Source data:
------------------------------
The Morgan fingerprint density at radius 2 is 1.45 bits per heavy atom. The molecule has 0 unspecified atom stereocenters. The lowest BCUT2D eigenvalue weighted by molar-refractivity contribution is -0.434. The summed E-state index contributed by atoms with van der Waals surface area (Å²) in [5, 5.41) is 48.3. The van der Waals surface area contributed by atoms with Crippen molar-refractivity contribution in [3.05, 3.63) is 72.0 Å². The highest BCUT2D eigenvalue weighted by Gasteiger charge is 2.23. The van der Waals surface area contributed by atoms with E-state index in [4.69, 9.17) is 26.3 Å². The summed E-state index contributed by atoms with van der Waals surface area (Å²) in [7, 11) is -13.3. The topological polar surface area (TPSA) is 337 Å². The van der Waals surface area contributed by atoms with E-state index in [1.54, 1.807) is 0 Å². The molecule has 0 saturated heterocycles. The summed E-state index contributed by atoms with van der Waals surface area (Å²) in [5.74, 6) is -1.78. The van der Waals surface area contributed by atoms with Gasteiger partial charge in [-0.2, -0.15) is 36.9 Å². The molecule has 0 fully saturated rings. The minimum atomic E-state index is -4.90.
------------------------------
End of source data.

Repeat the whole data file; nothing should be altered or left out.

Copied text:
The Morgan fingerprint density at radius 2 is 1.45 bits per heavy atom. The molecule has 0 unspecified atom stereocenters. The lowest BCUT2D eigenvalue weighted by molar-refractivity contribution is -0.434. The summed E-state index contributed by atoms with van der Waals surface area (Å²) in [5, 5.41) is 48.3. The van der Waals surface area contributed by atoms with Crippen molar-refractivity contribution in [3.05, 3.63) is 72.0 Å². The highest BCUT2D eigenvalue weighted by Gasteiger charge is 2.23. The van der Waals surface area contributed by atoms with E-state index in [4.69, 9.17) is 26.3 Å². The summed E-state index contributed by atoms with van der Waals surface area (Å²) in [7, 11) is -13.3. The topological polar surface area (TPSA) is 337 Å². The van der Waals surface area contributed by atoms with E-state index in [1.54, 1.807) is 0 Å². The molecule has 0 saturated heterocycles. The summed E-state index contributed by atoms with van der Waals surface area (Å²) in [5.74, 6) is -1.78. The van der Waals surface area contributed by atoms with Gasteiger partial charge in [-0.2, -0.15) is 36.9 Å². The molecule has 0 fully saturated rings. The minimum atomic E-state index is -4.90.